The lower mean argumentativeness observed among supervisors might be expected based on the rather gloomy report of McMillan and Northern (1995) indicating that "appeasing authority figures is not only expected, it is rewarded" (p. 23) in U.S. organizations. The authors note with concern that subordinates routinely shape their messages for superiors by "pleasing, appeasing, lying, denying, accommodating, and ingratiating" (p. 22). The dominant management style, far from bringing disagreements into the open, instead encourages employees "to communicate with caution and ambiguity . . . to protect themselves from . . . the sometimes fragile egos of their superiors" (p. 30), communicating only what is "acceptable or safe at any given moment" (p. 30). In their study, the organizational cultures within both profit and non-profit organizations view conflict "as the natural enemy" (p. 31). Further, Schnake et al. (1990) report that managers do not encourage either participative discussion or differences of opinion during goal setting, according to their subordinates. It is reasonable to expect that in such systems, the less argumentative employees would be more highly rewarded. These studies are troubling based on what we know about the need for substantive discussion to produce well-evaluated decisions in groups (Burnett, 1993; Kraus, 1997; Hirokawa & Pace, 1983). The results of the present study are consistent with the findings of Northern & McMillan (1995) and Schnake et al.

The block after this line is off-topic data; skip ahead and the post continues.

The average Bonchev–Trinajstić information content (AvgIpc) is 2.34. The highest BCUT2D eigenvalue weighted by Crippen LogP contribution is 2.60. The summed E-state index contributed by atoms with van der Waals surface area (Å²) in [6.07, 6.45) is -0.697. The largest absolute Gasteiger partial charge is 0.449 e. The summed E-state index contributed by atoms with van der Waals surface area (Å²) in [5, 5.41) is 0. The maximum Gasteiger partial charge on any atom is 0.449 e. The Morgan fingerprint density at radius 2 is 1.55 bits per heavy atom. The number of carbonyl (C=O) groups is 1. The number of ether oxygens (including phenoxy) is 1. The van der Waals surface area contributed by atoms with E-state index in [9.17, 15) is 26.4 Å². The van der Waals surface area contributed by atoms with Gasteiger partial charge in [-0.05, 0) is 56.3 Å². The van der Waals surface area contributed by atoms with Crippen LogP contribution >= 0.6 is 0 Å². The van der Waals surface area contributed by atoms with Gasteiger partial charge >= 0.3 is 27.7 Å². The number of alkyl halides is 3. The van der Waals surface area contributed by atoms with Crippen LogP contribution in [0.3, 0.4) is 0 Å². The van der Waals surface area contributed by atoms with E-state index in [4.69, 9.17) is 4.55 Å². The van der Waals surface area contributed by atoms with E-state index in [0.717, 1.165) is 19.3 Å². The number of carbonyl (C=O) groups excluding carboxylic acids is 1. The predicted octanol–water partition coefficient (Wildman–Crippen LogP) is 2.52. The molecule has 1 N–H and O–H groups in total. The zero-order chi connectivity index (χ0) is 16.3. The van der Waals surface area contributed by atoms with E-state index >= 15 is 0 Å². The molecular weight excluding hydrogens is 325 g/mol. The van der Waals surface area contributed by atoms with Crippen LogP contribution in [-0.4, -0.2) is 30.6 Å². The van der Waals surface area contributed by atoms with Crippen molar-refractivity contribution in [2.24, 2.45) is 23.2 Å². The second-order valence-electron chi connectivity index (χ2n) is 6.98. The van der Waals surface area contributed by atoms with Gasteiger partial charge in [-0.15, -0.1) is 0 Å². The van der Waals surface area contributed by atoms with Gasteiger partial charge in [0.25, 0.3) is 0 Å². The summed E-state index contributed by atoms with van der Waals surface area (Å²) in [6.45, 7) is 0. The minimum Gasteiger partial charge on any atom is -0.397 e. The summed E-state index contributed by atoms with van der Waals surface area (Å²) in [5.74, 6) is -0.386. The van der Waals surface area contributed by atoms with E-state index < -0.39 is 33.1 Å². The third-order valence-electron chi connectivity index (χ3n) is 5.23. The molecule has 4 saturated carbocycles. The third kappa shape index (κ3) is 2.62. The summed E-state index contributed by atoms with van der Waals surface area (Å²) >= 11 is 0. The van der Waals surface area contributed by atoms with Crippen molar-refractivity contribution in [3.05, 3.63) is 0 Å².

The importance of the tracker versus non-tracker distinction identified in the present study prompted me to revisit the data for female non-supervisors in my earlier study (Schullery, 1998). Although the mean argumentativeness of female trackers in that sample (M = 1.98, N = 57) does exceed that of their non-tracker counterparts (M = -1.37, N = 133), the difference only approaches significance (p = 0.078). The data also suggest that female trackers might be slightly more argumentative than female supervisors (M = 0.36), but that difference is even smaller and less significant (p = 0.372) and would require a much larger sample to confirm.(1)

Implications for Pedagogy and Managerial Practice

The most likely explanation of the relatively high mean argumentativeness shared by male students and trackers is that these are the "same" people, separated by ten years of life experience. Ninety-five percent of the trackers in this sample are, or have been, college students, having an education level of an associate's degree or higher. This situation has clear and important implications for those of us who teach business communication: Without intervention, our average male student will enter the workplace with a potential handicap of excess argumentativeness. In fact, this sample indicates a positive correlation between males' argumentativeness and education level that approaches significance (r = 0.111, p = 0.077, N = 254).